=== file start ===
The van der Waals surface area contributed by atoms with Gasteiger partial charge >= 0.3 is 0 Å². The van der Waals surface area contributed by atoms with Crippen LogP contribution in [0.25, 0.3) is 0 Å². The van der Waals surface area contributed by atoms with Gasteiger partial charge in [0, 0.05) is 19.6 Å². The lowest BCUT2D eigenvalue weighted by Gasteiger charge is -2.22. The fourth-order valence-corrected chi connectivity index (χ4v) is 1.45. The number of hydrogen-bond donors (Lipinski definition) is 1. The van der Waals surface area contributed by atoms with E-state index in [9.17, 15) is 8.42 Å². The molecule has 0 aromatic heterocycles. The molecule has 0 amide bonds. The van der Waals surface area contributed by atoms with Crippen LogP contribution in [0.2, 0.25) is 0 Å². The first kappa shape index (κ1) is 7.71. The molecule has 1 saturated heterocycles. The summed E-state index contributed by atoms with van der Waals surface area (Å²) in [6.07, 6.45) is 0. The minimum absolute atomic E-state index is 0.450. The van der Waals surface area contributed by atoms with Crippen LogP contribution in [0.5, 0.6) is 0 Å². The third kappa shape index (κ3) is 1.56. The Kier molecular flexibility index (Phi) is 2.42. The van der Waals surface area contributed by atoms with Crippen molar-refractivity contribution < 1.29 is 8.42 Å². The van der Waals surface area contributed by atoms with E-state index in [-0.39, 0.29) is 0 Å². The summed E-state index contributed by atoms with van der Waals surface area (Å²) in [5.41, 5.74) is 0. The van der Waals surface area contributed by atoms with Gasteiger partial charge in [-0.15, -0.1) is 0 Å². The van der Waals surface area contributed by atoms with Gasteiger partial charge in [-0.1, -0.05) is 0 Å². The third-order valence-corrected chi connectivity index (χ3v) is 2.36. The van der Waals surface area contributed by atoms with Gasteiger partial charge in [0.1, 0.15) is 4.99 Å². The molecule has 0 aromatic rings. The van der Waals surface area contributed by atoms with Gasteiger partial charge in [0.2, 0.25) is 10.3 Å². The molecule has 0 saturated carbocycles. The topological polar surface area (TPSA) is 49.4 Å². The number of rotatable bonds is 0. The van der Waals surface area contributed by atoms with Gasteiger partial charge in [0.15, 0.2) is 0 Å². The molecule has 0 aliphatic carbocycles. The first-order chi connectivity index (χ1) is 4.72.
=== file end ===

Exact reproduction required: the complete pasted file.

The van der Waals surface area contributed by atoms with Gasteiger partial charge >= 0.3 is 0 Å². The van der Waals surface area contributed by atoms with Crippen LogP contribution in [0.25, 0.3) is 0 Å². The van der Waals surface area contributed by atoms with Gasteiger partial charge in [0, 0.05) is 19.6 Å². The lowest BCUT2D eigenvalue weighted by Gasteiger charge is -2.22. The fourth-order valence-corrected chi connectivity index (χ4v) is 1.45. The number of hydrogen-bond donors (Lipinski definition) is 1. The van der Waals surface area contributed by atoms with E-state index in [9.17, 15) is 8.42 Å². The molecule has 0 aromatic heterocycles. The molecule has 0 amide bonds. The van der Waals surface area contributed by atoms with Crippen LogP contribution in [0.2, 0.25) is 0 Å². The first kappa shape index (κ1) is 7.71. The molecule has 1 saturated heterocycles. The summed E-state index contributed by atoms with van der Waals surface area (Å²) in [6.07, 6.45) is 0. The minimum absolute atomic E-state index is 0.450. The van der Waals surface area contributed by atoms with Crippen LogP contribution in [0.5, 0.6) is 0 Å². The third kappa shape index (κ3) is 1.56. The Kier molecular flexibility index (Phi) is 2.42. The van der Waals surface area contributed by atoms with Crippen molar-refractivity contribution < 1.29 is 8.42 Å². The van der Waals surface area contributed by atoms with E-state index in [-0.39, 0.29) is 0 Å². The summed E-state index contributed by atoms with van der Waals surface area (Å²) in [5.41, 5.74) is 0. The van der Waals surface area contributed by atoms with Gasteiger partial charge in [-0.15, -0.1) is 0 Å². The van der Waals surface area contributed by atoms with Gasteiger partial charge in [-0.1, -0.05) is 0 Å². The third-order valence-corrected chi connectivity index (χ3v) is 2.36. The van der Waals surface area contributed by atoms with Gasteiger partial charge in [0.1, 0.15) is 4.99 Å². The molecule has 0 aromatic rings. The van der Waals surface area contributed by atoms with Gasteiger partial charge in [0.2, 0.25) is 10.3 Å². The molecule has 0 saturated carbocycles. The topological polar surface area (TPSA) is 49.4 Å². The number of rotatable bonds is 0. The van der Waals surface area contributed by atoms with Gasteiger partial charge in [0.15, 0.2) is 0 Å². The molecule has 0 aliphatic carbocycles. The first-order chi connectivity index (χ1) is 4.72.